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Immigration To The United States Of America From European Countries

1793 words - 7 pages

Immigration is an act of coming to a foreign country to live. The act of leaving home country is called emigration. Throughout the years of human developing, process of immigration-emigration (migration) was a big part of society life and relations within it, so it has never stopped, while the hearths of migration has been changing constantly. After Columbus had discovered America in 1492, it became one of the most popular destination of immigration. First, newcomers were Spanish colonists who sought for gold pyramids of Indians, then in America outsiders such as Puritans found their home . According to the website of United Nations, The United States of America, a country created from 13 colonies, is now ranked first by foreign-born population (2013) . It is worth noting that the immigration to the USA was not always constant. Historians distinguish four periods when the rate of immigration was enormous, so-called "waves". The first wave continued until 1775, the second one started in 1820 and ended in 1870, the third massive thread of immigrants faced by the USA was from 1880 to 1920-1930, and the last one by today started in 1965 . The third wave is considered the largest one (J. Bryant, 2014) and is of particular interest to study. It resulted in either internal and external policies of the USA in a significant way. Nowadays situation is believed that America is being filled by a large number of Latin American immigrants which come to the State either legally or not, so that studying immigration proves to be actual.
Firstly, we should say why so many Europeans decided to leave their home and come across the ocean to an unfamiliar country. The working conditions at factories for low classes in Europe in the end of 19th century were unfair. Such examples as children labour, 12-hour shifts and living in barracks were quite common throughout Europe and are known to anyone. Moreover, the northern part of the continent suffered of a lack of fertile lands, the East and South still had to deal with feudalism, for noblemen were main landowners there. Particularly, the Irish sought for freedom from the English. In rapidly industrialized Germany emigration became common as local authorities were eager to assist the departure of people who might become public charges.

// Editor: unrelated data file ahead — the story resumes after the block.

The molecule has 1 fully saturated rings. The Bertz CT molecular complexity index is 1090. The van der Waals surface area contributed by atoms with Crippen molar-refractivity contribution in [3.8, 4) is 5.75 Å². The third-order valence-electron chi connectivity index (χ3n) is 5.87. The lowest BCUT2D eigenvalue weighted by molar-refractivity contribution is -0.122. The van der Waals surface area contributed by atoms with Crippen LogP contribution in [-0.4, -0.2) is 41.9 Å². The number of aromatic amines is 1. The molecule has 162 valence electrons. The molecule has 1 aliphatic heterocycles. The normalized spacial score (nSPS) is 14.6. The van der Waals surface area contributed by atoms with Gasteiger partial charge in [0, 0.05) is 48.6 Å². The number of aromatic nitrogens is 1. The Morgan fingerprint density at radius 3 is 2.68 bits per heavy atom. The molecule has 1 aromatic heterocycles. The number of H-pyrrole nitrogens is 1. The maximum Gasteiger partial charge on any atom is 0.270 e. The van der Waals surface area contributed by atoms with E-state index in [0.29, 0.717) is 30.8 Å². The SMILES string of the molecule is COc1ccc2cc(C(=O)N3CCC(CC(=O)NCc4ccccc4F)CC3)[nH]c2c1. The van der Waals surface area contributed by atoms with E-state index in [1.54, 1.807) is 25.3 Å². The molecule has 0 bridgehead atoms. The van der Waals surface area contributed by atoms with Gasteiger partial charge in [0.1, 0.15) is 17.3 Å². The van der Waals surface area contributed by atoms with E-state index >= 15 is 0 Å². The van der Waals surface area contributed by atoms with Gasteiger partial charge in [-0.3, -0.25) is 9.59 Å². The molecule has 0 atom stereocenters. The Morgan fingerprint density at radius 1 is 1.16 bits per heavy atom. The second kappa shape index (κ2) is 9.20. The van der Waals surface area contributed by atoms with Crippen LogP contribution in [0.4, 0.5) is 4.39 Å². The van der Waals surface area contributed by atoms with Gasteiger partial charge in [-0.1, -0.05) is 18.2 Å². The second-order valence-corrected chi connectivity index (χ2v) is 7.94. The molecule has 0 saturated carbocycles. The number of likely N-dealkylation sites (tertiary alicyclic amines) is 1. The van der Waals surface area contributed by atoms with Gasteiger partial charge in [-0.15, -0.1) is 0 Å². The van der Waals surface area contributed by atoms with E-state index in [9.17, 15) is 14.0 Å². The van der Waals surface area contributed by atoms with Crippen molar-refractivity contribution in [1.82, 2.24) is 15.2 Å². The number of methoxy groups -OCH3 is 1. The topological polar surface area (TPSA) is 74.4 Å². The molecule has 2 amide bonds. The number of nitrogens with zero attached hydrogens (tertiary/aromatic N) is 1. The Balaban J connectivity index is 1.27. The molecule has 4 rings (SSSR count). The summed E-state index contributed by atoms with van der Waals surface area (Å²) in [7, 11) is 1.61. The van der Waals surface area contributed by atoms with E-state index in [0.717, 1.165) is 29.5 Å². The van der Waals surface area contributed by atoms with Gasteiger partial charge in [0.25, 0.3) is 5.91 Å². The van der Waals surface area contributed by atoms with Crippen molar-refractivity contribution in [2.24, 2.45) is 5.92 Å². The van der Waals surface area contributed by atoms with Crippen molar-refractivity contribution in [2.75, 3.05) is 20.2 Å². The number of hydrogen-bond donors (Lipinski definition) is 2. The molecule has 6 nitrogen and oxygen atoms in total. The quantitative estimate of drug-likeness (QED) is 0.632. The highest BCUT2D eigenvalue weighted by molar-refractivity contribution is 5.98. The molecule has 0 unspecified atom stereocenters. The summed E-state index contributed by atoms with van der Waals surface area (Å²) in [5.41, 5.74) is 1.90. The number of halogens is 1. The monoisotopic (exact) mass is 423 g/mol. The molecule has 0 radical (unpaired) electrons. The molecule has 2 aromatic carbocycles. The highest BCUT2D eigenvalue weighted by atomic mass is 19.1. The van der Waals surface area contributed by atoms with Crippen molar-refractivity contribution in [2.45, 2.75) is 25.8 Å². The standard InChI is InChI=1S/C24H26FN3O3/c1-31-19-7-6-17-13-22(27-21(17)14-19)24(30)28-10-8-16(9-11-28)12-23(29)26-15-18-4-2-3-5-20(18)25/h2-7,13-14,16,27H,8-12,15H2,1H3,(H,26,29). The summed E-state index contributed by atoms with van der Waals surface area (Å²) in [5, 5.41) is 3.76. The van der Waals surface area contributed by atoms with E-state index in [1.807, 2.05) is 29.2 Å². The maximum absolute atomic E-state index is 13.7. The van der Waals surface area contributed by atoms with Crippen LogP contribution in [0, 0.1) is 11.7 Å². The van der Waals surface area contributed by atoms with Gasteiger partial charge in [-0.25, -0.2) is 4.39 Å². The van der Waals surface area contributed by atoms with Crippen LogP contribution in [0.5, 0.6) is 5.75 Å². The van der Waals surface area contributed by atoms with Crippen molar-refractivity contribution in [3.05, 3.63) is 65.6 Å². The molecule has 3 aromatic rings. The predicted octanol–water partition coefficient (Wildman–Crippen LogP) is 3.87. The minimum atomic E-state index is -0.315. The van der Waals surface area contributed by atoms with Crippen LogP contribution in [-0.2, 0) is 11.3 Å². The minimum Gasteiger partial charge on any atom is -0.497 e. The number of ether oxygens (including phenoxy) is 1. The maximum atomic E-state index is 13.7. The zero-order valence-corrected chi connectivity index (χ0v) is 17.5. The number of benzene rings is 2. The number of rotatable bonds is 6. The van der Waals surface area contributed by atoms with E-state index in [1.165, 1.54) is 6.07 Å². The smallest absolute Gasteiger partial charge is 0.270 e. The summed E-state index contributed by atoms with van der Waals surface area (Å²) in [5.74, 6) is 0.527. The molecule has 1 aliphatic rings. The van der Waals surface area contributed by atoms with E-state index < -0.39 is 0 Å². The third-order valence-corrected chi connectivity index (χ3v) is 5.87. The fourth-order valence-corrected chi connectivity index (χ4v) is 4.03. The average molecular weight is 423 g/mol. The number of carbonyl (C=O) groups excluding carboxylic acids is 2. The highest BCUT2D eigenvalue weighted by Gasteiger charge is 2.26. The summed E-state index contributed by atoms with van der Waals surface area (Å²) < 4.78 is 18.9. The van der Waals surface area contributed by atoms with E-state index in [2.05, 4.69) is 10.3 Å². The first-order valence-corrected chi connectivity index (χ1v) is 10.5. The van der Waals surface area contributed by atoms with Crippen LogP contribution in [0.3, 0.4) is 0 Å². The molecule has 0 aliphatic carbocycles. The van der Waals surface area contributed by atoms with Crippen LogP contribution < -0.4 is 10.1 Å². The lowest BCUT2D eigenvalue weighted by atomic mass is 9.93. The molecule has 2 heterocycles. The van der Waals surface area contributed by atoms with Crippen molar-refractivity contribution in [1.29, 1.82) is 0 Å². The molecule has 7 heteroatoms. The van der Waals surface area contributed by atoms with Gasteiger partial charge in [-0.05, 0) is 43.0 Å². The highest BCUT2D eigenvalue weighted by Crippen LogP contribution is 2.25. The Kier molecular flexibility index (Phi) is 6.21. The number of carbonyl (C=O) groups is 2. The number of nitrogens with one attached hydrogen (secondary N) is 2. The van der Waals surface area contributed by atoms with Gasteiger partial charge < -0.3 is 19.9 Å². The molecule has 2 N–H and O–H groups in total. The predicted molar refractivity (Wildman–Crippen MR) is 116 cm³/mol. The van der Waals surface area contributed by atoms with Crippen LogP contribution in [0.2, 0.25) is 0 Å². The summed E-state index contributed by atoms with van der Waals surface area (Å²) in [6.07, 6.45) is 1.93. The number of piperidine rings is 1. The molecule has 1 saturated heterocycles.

The numbers of immigrants were slightly different among the countries and depended on the region. In the end of the 19th century, more immigrants were coming from southern and central Europe than those from northern and western Europe. Immigration from the Scandinavian countries (Sweden, Denmark and Norway) increased significantly in the late 19th century. The Swedes were stimulated to immigrate by famine and crop failure, when the Danes and the Norwegians went to America to escape high unemployment in their countries and occupy open lands in which the Scandinavian Peninsula was lacking . Persecuted by the Russian government, Finns in large numbers began to come to the US at the...

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